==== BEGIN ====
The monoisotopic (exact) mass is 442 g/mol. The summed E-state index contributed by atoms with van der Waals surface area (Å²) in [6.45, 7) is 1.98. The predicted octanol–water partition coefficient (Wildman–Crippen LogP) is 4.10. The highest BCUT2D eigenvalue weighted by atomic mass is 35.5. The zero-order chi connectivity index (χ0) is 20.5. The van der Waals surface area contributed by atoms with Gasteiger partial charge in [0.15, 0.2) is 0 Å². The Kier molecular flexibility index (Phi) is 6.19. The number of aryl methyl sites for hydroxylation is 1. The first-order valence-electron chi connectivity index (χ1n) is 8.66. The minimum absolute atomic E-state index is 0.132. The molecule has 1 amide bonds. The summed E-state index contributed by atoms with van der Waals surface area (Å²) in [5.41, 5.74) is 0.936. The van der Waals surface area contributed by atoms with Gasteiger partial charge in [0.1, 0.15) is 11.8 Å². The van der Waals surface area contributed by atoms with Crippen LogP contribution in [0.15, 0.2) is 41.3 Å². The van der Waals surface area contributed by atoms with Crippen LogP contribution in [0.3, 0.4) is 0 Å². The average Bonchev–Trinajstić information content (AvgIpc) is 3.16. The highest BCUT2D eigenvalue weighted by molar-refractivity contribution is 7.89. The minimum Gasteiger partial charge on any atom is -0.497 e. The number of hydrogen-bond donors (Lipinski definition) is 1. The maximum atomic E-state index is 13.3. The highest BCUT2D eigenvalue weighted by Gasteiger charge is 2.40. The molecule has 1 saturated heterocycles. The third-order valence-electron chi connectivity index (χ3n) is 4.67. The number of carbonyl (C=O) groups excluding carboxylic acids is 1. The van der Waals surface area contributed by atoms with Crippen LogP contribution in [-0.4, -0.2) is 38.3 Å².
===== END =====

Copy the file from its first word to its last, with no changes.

The monoisotopic (exact) mass is 442 g/mol. The summed E-state index contributed by atoms with van der Waals surface area (Å²) in [6.45, 7) is 1.98. The predicted octanol–water partition coefficient (Wildman–Crippen LogP) is 4.10. The highest BCUT2D eigenvalue weighted by atomic mass is 35.5. The zero-order chi connectivity index (χ0) is 20.5. The van der Waals surface area contributed by atoms with Gasteiger partial charge in [0.15, 0.2) is 0 Å². The Kier molecular flexibility index (Phi) is 6.19. The number of aryl methyl sites for hydroxylation is 1. The first-order valence-electron chi connectivity index (χ1n) is 8.66. The minimum absolute atomic E-state index is 0.132. The molecule has 1 amide bonds. The summed E-state index contributed by atoms with van der Waals surface area (Å²) in [5.41, 5.74) is 0.936. The van der Waals surface area contributed by atoms with Gasteiger partial charge in [0.1, 0.15) is 11.8 Å². The van der Waals surface area contributed by atoms with Crippen LogP contribution in [0.15, 0.2) is 41.3 Å². The van der Waals surface area contributed by atoms with Crippen LogP contribution in [0.3, 0.4) is 0 Å². The average Bonchev–Trinajstić information content (AvgIpc) is 3.16. The highest BCUT2D eigenvalue weighted by molar-refractivity contribution is 7.89. The minimum Gasteiger partial charge on any atom is -0.497 e. The number of hydrogen-bond donors (Lipinski definition) is 1. The maximum atomic E-state index is 13.3. The highest BCUT2D eigenvalue weighted by Gasteiger charge is 2.40. The molecule has 1 saturated heterocycles. The third-order valence-electron chi connectivity index (χ3n) is 4.67. The number of carbonyl (C=O) groups excluding carboxylic acids is 1. The van der Waals surface area contributed by atoms with Crippen LogP contribution in [-0.4, -0.2) is 38.3 Å².